Social interaction builds the we-mode

Online comment on Gallotti & Frith "Social cognition in the we-mode"

Bert Timmermans, Tobias Schlicht, Leonhard Schilbach

Research output: Contribution to journalComment/debate

Abstract

In spite of the merits of Gallotti and Frith’s we-mode proposal of social cognition, they attempt to separate social knowing from the dynamics of social interaction in order to focus on the individual mechanisms of social cognition. We argue that this approach leads to important shortcomings: 1) it imposes an implausible dichotomy between social and non-social interaction; 2) it is circular in that it simultaneously presupposes and tries to be explanatory of social skills and does not provide a developmental story for the representational capacities underlying the we-mode; 3) it does not really go beyond a notion of ‘mirror mechanism for mental states’ as it remains vague about its embodied versus representational nature.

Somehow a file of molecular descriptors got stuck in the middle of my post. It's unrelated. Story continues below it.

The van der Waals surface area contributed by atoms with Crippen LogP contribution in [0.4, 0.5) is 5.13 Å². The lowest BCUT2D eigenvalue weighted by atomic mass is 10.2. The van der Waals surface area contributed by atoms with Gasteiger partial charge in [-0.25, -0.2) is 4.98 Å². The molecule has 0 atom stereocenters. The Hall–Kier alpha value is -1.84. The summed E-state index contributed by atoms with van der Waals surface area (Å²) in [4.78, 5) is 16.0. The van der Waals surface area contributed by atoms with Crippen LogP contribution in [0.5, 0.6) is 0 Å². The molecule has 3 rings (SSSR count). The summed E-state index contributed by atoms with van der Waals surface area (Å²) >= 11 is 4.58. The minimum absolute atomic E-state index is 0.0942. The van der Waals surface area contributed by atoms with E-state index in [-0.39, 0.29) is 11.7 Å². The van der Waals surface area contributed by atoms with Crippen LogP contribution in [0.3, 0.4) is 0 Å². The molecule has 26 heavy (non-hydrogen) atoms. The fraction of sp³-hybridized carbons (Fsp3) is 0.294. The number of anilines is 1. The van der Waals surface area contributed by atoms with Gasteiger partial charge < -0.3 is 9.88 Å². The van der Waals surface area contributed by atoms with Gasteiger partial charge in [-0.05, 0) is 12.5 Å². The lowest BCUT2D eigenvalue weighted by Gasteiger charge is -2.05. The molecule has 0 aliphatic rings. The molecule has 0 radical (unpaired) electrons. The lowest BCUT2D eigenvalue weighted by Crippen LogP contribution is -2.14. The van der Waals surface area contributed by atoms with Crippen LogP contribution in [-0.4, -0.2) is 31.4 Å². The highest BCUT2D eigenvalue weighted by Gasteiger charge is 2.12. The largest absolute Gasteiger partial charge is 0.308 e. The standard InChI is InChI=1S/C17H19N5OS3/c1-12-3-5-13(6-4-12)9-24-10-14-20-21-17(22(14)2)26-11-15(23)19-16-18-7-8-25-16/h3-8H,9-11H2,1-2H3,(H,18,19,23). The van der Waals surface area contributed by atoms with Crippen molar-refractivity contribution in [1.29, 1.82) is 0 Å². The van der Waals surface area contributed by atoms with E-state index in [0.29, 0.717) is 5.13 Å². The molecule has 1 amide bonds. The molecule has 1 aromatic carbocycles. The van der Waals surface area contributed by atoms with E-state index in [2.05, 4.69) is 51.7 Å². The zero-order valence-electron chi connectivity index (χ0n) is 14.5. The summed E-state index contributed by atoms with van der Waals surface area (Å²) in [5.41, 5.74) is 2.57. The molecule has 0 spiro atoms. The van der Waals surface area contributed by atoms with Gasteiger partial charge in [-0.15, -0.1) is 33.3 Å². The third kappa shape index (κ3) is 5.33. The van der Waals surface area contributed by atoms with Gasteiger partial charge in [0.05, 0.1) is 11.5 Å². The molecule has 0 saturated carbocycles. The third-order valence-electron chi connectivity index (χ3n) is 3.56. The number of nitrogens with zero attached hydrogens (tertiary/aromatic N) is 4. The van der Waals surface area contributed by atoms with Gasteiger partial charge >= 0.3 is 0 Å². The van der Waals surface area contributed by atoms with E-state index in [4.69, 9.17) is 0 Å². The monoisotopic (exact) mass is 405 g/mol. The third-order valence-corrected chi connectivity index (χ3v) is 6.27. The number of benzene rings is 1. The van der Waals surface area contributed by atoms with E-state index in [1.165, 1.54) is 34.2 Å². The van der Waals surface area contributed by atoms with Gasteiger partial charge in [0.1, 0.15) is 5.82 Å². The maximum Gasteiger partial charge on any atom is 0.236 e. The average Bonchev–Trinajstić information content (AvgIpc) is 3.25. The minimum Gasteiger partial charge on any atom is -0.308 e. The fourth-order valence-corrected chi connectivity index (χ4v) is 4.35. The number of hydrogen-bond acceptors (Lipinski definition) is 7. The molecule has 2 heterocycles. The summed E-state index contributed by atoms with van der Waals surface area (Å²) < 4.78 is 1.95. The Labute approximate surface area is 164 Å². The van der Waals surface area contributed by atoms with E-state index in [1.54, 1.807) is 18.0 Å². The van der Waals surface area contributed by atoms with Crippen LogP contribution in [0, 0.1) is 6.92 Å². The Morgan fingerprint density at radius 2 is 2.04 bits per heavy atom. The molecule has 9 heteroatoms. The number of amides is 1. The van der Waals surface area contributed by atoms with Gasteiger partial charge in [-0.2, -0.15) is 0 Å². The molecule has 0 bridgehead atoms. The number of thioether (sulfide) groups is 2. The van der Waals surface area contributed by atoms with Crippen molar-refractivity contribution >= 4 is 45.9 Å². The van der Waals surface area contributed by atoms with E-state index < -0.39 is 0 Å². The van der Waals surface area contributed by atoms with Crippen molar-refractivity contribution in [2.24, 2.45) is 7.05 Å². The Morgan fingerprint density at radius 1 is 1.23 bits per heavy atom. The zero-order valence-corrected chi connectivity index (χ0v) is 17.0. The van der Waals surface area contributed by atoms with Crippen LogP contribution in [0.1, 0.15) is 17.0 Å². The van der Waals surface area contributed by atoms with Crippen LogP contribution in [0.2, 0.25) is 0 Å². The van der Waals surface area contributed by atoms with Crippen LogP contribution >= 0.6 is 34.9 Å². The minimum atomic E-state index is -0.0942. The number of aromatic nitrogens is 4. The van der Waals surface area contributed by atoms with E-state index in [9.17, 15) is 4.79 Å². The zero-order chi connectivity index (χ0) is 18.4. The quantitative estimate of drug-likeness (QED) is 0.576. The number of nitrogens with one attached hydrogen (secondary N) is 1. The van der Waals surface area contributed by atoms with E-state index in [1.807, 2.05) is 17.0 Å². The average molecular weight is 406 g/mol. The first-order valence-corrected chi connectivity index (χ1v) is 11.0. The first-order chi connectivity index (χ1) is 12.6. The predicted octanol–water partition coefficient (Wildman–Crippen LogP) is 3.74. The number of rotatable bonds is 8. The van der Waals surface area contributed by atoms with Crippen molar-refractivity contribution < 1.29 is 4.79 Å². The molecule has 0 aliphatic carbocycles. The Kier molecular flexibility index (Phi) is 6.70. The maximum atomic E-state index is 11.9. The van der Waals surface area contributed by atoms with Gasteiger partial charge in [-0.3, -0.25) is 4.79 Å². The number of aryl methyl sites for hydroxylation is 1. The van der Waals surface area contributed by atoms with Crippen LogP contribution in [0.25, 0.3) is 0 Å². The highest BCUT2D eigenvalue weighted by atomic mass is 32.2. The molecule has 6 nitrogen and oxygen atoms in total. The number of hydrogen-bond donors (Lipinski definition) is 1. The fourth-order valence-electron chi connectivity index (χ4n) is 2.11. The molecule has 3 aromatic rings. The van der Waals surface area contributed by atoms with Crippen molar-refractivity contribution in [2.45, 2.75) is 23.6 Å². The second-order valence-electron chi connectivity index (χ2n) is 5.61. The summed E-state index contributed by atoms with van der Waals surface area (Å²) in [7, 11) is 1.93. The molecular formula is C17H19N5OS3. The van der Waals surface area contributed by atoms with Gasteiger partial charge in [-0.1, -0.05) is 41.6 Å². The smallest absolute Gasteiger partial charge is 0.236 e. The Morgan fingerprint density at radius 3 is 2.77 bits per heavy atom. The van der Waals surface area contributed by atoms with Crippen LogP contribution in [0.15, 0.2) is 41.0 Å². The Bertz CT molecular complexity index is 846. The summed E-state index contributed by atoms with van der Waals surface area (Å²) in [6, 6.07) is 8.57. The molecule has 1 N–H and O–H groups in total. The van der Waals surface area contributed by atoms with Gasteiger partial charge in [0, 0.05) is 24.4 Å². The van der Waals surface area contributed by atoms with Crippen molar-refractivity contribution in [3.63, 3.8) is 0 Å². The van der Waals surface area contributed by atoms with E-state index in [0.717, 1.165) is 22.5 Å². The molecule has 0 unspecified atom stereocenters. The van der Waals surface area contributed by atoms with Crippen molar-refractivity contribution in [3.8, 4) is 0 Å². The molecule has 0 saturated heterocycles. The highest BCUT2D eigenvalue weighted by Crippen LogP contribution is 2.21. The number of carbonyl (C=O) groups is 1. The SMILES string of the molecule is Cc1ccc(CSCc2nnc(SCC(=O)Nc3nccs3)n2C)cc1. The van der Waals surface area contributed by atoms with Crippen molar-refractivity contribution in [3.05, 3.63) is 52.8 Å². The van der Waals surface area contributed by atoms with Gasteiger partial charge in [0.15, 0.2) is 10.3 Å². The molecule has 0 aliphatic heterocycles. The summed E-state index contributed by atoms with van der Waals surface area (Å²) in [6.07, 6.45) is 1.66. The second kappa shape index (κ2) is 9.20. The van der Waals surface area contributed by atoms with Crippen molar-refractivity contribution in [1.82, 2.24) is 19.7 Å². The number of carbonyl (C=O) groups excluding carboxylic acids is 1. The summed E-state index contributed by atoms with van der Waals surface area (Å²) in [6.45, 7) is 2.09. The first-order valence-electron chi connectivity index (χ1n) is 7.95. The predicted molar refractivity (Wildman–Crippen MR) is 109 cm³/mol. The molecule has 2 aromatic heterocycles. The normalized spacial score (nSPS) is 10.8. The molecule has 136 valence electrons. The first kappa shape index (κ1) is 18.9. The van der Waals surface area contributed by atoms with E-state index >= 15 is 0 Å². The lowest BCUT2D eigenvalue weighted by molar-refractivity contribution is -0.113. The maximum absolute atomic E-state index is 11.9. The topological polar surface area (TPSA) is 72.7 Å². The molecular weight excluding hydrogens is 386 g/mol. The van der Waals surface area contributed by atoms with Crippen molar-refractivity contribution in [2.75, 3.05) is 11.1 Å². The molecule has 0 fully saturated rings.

Original languageEnglish
JournalTrends in Cognitive Sciences
Volume17
Issue number4
Publication statusPublished - 21 May 2013

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Social interaction builds the we-mode : Online comment on Gallotti & Frith "Social cognition in the we-mode". / Timmermans, Bert; Schlicht, Tobias; Schilbach, Leonhard.

In: Trends in Cognitive Sciences, Vol. 17, No. 4, 21.05.2013.

Research output: Contribution to journalComment/debate

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AB - In spite of the merits of Gallotti and Frith’s we-mode proposal of social cognition, they attempt to separate social knowing from the dynamics of social interaction in order to focus on the individual mechanisms of social cognition. We argue that this approach leads to important shortcomings: 1) it imposes an implausible dichotomy between social and non-social interaction; 2) it is circular in that it simultaneously presupposes and tries to be explanatory of social skills and does not provide a developmental story for the representational capacities underlying the we-mode; 3) it does not really go beyond a notion of ‘mirror mechanism for mental states’ as it remains vague about its embodied versus representational nature.

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